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Home / Insights / Blog / Securing Your Digital Footprint – The Role of Social Media in Cybersecurity
December 29, 2023 - by Synoptek
Social media adoption isn’t restricted to personal usage anymore. Every company today is leveraging the power of social media to boost visibility and reach. Whether it is a luxury retailer introducing its latest handbag on Instagram or an auto manufacturer showcasing its newest engine on YouTube – brands are utilizing social media like never before.
However, this increased usage of social media to boost brand awareness and connect with customers is also expanding the threat surface. In today’s changing cybersecurity landscape, social media offers several attack opportunities.
In the context of social media, a digital footprint is a trail of online activities that a person leaves behind while using a social media platform like Facebook, X (Twitter), and Instagram. Posting status updates, sharing photos and videos, and commenting or liking content all create a digital record that can be tracked and analyzed to gain better insights into a person’s online behavior. Read on as we delve into the many cybersecurity risks of social media and the steps businesses must take to combat these risks.
An estimated 4.9 billion people across the world use social media in 2023. This number is expected to jump to a whopping 5.85 billion by 2027. With the average user spreading their digital footprint across a variety of platforms, there is a heightened risk of cyberattack.
As brands use social media as an essential marketing tool, the probability of social engineering attacks is growing. Bad actors are increasingly using these organizations’ social media handles to execute phishing attacks, data theft, credential theft, and more. For instance, LinkedIn offers the perfect opportunity for hackers to collect the names and emails of employees to execute a phishing attack. It also helps them spot employees who might have access to sensitive financial information, private customer data, or high-privilege network access.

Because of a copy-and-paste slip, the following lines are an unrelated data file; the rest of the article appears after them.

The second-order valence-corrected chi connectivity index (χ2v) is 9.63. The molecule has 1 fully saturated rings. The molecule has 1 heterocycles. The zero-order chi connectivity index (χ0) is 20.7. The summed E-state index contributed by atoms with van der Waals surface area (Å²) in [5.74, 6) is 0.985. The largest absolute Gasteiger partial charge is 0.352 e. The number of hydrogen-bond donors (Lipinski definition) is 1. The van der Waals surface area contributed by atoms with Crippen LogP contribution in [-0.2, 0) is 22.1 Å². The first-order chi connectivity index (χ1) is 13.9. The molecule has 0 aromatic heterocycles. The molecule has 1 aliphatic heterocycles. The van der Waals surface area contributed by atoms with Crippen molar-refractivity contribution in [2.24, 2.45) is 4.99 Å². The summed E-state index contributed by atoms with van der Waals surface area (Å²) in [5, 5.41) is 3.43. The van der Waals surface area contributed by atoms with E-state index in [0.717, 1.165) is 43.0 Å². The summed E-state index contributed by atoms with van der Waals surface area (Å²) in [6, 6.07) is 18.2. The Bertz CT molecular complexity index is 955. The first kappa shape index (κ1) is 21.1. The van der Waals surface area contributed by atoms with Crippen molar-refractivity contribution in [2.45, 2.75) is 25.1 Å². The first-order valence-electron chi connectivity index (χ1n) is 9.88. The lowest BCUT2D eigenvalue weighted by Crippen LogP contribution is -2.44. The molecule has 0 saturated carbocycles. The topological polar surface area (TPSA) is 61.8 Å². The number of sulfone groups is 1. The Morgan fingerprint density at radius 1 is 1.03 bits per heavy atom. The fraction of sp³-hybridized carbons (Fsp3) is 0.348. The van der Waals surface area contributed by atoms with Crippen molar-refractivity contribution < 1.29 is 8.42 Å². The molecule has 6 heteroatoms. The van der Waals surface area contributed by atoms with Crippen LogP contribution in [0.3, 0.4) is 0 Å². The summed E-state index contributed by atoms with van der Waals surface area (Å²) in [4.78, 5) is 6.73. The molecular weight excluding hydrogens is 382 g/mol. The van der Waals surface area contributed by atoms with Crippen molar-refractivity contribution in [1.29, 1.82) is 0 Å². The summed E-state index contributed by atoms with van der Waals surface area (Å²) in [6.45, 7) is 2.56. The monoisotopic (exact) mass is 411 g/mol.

Employees who post frequently on social networking sites pose a high threat to businesses. Oversharing information puts their safety and privacy at risk while also increasing the chances of data theft and misuse. For instance, an employee posting about their next business trip on Facebook can attract the attention of hackers. These hackers can sell unique identifying information on the dark web to competitors or trick employees into transferring funds.
Businesses often tend to share a lot of information on social media. But did you know that even a single comment or like can help cybercriminals commit identity theft? Hackers can use social media information to gain access to accounts and commit fraud, among other things. For instance, attackers can steal personally identifiable information (PII) or trick employees into giving up access to their accounts. They can use this information to impersonate employees on social media, apply for fraudulent loans, run phishing attacks on followers, or even break into financial accounts.